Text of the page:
The racial wealth gap in America is both striking and durable. It is neither inexplicable that the gap exists, given the history of the country, nor surprising that it persists, given the nature of wealth.
As the authors note in this report:
“[W]ealth begets more wealth. Higher levels of wealth enable greater access to more favorable terms for credit. Wealth provides individuals and families with financial agency and choice; it provides economic security to take risks and shields against the risk of economic loss. Basically, wealth is cumulative. It provides people with the necessary capital to secure finance and purchase an appreciating asset, which in turn, will generate more and more wealth (Hamilton, 2017). Literally, it takes wealth to make wealth, while blacks largely have been excluded from intergenerational access to capital and finance.”
It is perhaps because these inequities in wealth are so large that many feel compelled to try to explain why they exist. And so they offer myriad explanations for the wealth gap, each of which this report painstakingly debunks.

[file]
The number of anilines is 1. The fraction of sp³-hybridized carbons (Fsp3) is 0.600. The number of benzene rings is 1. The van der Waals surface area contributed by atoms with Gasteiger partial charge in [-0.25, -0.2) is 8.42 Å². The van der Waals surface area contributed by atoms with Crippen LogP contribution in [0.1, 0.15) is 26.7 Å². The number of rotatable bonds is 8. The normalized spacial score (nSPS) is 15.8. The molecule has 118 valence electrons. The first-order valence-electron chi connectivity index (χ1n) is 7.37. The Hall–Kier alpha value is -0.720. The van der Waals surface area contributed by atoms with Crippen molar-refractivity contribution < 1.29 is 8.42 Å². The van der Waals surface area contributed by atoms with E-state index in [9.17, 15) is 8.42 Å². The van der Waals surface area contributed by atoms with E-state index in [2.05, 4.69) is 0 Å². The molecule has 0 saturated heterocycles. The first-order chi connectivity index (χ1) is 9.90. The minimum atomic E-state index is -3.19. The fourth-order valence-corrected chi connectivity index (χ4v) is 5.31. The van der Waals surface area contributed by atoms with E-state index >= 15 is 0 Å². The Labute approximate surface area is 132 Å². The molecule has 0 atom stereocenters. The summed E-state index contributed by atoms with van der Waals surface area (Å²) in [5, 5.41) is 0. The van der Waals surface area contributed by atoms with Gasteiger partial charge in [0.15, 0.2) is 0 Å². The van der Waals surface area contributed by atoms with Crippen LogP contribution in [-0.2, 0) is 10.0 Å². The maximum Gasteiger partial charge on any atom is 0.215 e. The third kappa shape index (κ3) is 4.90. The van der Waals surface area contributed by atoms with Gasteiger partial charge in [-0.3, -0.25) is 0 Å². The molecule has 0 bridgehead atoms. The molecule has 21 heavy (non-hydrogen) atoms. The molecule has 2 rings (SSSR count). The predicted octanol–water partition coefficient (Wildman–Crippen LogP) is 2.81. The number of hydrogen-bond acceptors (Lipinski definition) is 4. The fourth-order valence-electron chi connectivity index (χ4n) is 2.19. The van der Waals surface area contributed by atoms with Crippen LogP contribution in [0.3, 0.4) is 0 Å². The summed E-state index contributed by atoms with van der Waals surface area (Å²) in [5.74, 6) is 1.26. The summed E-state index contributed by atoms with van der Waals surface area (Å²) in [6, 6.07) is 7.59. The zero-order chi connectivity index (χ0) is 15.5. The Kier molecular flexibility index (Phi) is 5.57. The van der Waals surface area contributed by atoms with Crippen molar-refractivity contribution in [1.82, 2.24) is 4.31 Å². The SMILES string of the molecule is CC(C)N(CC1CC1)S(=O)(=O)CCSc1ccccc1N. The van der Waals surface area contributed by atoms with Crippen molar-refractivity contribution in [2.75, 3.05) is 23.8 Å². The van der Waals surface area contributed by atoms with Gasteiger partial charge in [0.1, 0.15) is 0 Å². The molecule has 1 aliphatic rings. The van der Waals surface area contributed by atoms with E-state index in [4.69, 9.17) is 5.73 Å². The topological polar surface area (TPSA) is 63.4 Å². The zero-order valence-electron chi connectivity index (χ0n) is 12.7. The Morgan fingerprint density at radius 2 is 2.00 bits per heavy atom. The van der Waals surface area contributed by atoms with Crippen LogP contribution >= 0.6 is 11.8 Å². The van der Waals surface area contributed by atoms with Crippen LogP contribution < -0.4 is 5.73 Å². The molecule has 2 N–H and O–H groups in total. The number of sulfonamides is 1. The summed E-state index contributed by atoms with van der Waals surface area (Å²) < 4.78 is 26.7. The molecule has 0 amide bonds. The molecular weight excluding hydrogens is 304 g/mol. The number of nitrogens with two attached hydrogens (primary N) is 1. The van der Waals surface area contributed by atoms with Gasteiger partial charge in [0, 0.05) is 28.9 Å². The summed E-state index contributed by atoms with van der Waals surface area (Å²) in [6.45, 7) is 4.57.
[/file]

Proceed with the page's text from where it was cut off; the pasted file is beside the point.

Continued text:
- The median black household holds just ten percent of the wealth of median white household, and while blacks constitute thirteen percent of America’s population, they hold less than three percent of its wealth.
- None of the myths commonly offered to explain away the racial wealth gap–a need for greater educational attainment, homeownership, or entrepreneurship; a lack of proper savings behavior, financial literacy, or commitment to “buying and banking black”; or a renewed focus towards soft skills, personal responsibility, improved family structures, or emulating successful minorities–come close to accounting for the vastness of the gap.
- Often these myths aren’t just wrong, but the exact opposite is true. For example, on the topic of savings behavior: “A study conducted by the Institute on Assets and Social Policy using the 2013 Survey of Consumer Finances found that, at comparable levels of income, whites spend 1.3 times more than blacks.” Or, when it comes to prioritizing education, black families tend to be more supportive of children’s education (through direct financial support) than white families in similar households and socioeconomic positions.